Alzheimer's disease and other dementias are having an enormous and growing impact on the world economy, and will surpass $601 billion by the end of this year; over 1% of global GDP (Gross Domestic Product), says a new report " World Alzheimer Report 2010" - published by Alzheimer's Disease International. The 21st September is World Alzheimer's Day.
The report was authored by Professor Anders Wimo of the Karolinska Institutet, Stockholm, Sweden; and Professor Martin Prince, Institute of Psychiatry, King's College London, UK.
Dr Daisy Acosta, Chairman of Alzheimer's Disease International (ADI), said:
This is a wake-up call that Alzheimer's disease and other dementias are the single most significant health and social crisis of the 21st century. World governments are woefully unprepared for the social and economic disruptions this disease will cause.
The reports highlights the following information:
- Global costs of dementia will surpass 1% of global GDP this year
- Global costs of dementia will exceed $601 billion for the year 2010
- There will be two times as many people with dementia in 2030 as there are today
- There will be three times as many people with dementia by 2050 as there arean today
- The costs of caring for individuals with dementia will probably increase faster than the increase in prevalence. This will be especially so in developing nations.
- Although dementia is one of the costliest illnesses, research and development, as well as investments are considerably smaller than for other major illnesses which do not impact as much on national economies.
The scale of this crisis cries out for global action. History shows that major diseases can be made manageable - and even preventable - with sufficient global awareness and the political will to make substantial investments in research and care options.
Prof Anders Wimo, said:
This new Report gives us the clearest, most comprehensive picture yet of the global economic and social costs of dementia. In this World Alzheimer Report 2010, we merged the best available data and the most recent insights regarding the worldwide economic cost of dementia. This enabled us to provide more detailed estimates than before, by making use of recently available data that considerably strengthens the evidence base.
According to the authors, this new report contains the latest prevalence data available today, with current data on low and middle-income countries from the10/66 Dementia Research Group studies in China, India and Latin America.
In order to quantify the cost of informal care systems that were not included in previous impact estimates, the authors used representative population-based samples from developing nations.
Better plans are urgently required in several parts of the world for the care of millions of people with dementia.
Co-author Prof Martin Prince, said:
The care of people with dementia is not just a health issue - it is a massive social issue. This is particularly true in low and middle income countries which lack adequate systems of formal care. Governments must show greater leadership, working with all stakeholders, to drive solutions to the long term care issue.
The report stresses the following points:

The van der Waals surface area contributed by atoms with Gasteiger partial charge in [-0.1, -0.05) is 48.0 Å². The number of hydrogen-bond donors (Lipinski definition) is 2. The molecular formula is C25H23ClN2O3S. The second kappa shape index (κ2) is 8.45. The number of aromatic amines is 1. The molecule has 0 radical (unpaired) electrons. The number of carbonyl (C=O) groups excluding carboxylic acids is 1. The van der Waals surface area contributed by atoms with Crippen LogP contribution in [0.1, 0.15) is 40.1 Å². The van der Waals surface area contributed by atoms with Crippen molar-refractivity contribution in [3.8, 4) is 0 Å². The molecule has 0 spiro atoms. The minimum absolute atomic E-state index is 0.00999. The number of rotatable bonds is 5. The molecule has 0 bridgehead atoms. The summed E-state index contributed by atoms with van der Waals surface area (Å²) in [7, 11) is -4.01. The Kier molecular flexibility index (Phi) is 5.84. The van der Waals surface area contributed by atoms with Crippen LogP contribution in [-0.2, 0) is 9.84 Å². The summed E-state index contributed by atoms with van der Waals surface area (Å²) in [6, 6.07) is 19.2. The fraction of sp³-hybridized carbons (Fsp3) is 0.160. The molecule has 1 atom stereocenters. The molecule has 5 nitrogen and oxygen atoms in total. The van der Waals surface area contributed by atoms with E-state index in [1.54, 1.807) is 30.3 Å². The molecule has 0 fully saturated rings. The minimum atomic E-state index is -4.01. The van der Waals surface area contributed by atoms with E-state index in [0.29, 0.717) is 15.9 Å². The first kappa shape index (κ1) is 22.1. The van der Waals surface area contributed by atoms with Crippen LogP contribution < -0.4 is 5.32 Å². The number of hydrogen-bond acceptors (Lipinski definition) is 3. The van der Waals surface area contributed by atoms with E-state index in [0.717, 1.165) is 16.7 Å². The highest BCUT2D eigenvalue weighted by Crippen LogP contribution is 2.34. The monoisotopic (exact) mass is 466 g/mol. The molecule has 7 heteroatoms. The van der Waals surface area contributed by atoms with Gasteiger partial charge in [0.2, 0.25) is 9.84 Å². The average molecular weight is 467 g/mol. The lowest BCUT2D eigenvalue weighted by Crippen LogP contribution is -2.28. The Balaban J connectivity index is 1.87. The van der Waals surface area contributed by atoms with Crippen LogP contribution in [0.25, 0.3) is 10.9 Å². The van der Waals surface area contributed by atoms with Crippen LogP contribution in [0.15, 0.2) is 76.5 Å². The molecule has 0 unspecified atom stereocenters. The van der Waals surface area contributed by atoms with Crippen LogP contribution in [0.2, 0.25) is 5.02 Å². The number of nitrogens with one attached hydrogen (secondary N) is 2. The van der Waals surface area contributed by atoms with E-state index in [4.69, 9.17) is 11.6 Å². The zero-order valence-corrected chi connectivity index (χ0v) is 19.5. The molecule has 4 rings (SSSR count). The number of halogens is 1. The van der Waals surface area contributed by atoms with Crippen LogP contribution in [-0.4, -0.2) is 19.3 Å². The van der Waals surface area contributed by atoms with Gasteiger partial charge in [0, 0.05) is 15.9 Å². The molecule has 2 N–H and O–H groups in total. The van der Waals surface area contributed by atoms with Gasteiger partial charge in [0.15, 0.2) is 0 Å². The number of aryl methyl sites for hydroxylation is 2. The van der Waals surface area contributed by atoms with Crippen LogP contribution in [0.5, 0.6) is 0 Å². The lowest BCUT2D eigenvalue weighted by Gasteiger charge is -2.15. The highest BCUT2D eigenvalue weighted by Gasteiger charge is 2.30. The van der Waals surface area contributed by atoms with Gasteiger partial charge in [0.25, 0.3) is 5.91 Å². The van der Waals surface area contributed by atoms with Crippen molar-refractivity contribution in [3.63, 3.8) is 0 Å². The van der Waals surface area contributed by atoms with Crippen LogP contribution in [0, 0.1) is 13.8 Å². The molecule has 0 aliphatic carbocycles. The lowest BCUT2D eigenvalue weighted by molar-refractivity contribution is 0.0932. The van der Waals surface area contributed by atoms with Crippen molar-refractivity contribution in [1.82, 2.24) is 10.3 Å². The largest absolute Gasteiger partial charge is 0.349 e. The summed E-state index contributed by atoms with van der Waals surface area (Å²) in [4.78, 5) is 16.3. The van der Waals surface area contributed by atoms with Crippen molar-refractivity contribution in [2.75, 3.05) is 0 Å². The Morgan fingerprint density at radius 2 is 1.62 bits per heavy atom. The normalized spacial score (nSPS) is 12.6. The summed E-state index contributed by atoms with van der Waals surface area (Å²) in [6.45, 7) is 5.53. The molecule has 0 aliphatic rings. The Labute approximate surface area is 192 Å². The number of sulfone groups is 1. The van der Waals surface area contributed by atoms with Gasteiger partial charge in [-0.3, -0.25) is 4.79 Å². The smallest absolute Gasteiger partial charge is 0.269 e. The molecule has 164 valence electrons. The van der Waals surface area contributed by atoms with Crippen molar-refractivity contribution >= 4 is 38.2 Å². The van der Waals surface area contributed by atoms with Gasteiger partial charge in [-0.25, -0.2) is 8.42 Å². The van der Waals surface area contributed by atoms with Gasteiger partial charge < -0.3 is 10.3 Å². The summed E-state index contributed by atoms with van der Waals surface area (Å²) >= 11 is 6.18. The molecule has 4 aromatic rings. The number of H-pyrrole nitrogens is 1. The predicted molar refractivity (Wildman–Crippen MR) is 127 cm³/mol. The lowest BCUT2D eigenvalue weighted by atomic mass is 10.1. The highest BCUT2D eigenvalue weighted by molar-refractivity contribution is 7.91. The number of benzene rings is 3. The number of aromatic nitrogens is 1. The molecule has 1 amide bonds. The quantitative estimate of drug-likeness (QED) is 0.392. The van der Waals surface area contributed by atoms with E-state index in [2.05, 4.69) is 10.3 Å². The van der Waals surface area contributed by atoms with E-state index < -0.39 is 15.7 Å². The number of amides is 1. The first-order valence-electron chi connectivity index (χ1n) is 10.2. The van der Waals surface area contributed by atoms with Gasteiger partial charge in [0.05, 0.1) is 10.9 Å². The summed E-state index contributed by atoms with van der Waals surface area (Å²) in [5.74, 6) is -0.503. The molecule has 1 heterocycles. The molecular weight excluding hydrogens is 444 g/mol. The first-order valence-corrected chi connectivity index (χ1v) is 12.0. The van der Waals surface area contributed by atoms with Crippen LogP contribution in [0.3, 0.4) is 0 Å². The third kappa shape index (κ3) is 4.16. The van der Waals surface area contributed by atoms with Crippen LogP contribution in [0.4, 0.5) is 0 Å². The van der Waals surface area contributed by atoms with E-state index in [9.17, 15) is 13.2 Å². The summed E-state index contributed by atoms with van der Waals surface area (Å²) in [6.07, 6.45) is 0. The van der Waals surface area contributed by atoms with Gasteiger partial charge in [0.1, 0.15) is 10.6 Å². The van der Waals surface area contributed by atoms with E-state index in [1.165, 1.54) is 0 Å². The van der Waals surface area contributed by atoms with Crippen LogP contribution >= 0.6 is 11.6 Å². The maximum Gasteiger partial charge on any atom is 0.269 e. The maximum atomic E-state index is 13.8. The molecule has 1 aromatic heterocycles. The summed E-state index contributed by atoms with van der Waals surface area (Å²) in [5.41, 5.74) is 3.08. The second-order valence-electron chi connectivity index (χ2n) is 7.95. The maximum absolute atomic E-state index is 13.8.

- Every government throughout the world should make Alzheimer's disease and other dementias a top priority.
- National plans need to be developed in order to deal with the social and health impacts and consequences of dementia. Countries such as France, England and Australia have moved forward to develop national plans - others are urged to do so as well.
- Research & development funding should be proportionate to the economic burden of dementia - in other words, more needs to be spent on R&D. According to a recent UK study, spending should increase 15-fold to reach parity with heart disease, and 30-fold to equal cancer research.
- It is vital that governments develop policies and plans for the long-term care of individuals with dementia. Contingencies must be in place for the social and demographic trends than dementia will drive.
- The sheer scale of the challenge ahead of us needs to be discussed as a top priority in the agendas of the World Health Organization and G-20 and G-8 meetings.
What is Dementia?Dementia is the progressive deterioration in cognitive function - the ability to process thought (intelligence).
Progressive means the symptoms will gradually get worse. The deterioration is more than might be expected from normal aging and is due to damage or disease. Damage could be due to a stroke, while an example of a disease might be Alzheimer's.
Dementia is a non-specific syndrome in which affected areas of brain function may be affected, such as memory, language, problem solving and attention. Dementia, unlike Alzheimer's, is not a disease in itself. When dementia appears the higher mental functions of the patient are involved initially. Eventually, in the later stages, the person may not know what day of the week, month or year it is, he may not know where he is, and might not be able to identify the people around him.
Dementia is significantly more common among elderly people. However, it can affect adults of any age.
Dementia refers to symptoms, while Alzheimer's is a specific disease.
"World Alzheimer Report 2010"
Sources: Alzheimer's Disease International, Medical News Today archives
Written by Christian Nordqvist